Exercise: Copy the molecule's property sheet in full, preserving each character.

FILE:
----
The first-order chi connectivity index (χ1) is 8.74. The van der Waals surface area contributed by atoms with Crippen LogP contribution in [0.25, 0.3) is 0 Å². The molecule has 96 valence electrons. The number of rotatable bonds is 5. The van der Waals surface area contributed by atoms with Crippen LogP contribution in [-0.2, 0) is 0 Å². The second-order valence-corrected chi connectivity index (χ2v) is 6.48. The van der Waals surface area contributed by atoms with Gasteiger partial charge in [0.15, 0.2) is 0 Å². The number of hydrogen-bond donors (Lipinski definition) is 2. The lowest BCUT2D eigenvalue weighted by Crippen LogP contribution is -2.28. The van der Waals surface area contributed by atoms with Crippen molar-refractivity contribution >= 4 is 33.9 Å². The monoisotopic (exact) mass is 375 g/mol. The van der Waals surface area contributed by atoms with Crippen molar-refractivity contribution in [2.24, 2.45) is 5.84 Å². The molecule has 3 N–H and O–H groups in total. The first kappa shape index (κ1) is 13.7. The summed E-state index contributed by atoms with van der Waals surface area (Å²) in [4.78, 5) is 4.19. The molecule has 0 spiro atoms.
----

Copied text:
The first-order chi connectivity index (χ1) is 8.74. The van der Waals surface area contributed by atoms with Crippen LogP contribution in [0.25, 0.3) is 0 Å². The molecule has 96 valence electrons. The number of rotatable bonds is 5. The van der Waals surface area contributed by atoms with Crippen LogP contribution in [-0.2, 0) is 0 Å². The second-order valence-corrected chi connectivity index (χ2v) is 6.48. The van der Waals surface area contributed by atoms with Gasteiger partial charge in [0.15, 0.2) is 0 Å². The number of hydrogen-bond donors (Lipinski definition) is 2. The lowest BCUT2D eigenvalue weighted by Crippen LogP contribution is -2.28. The van der Waals surface area contributed by atoms with Crippen molar-refractivity contribution >= 4 is 33.9 Å². The monoisotopic (exact) mass is 375 g/mol. The van der Waals surface area contributed by atoms with Crippen molar-refractivity contribution in [2.24, 2.45) is 5.84 Å². The molecule has 3 N–H and O–H groups in total. The first kappa shape index (κ1) is 13.7. The summed E-state index contributed by atoms with van der Waals surface area (Å²) in [4.78, 5) is 4.19. The molecule has 0 spiro atoms.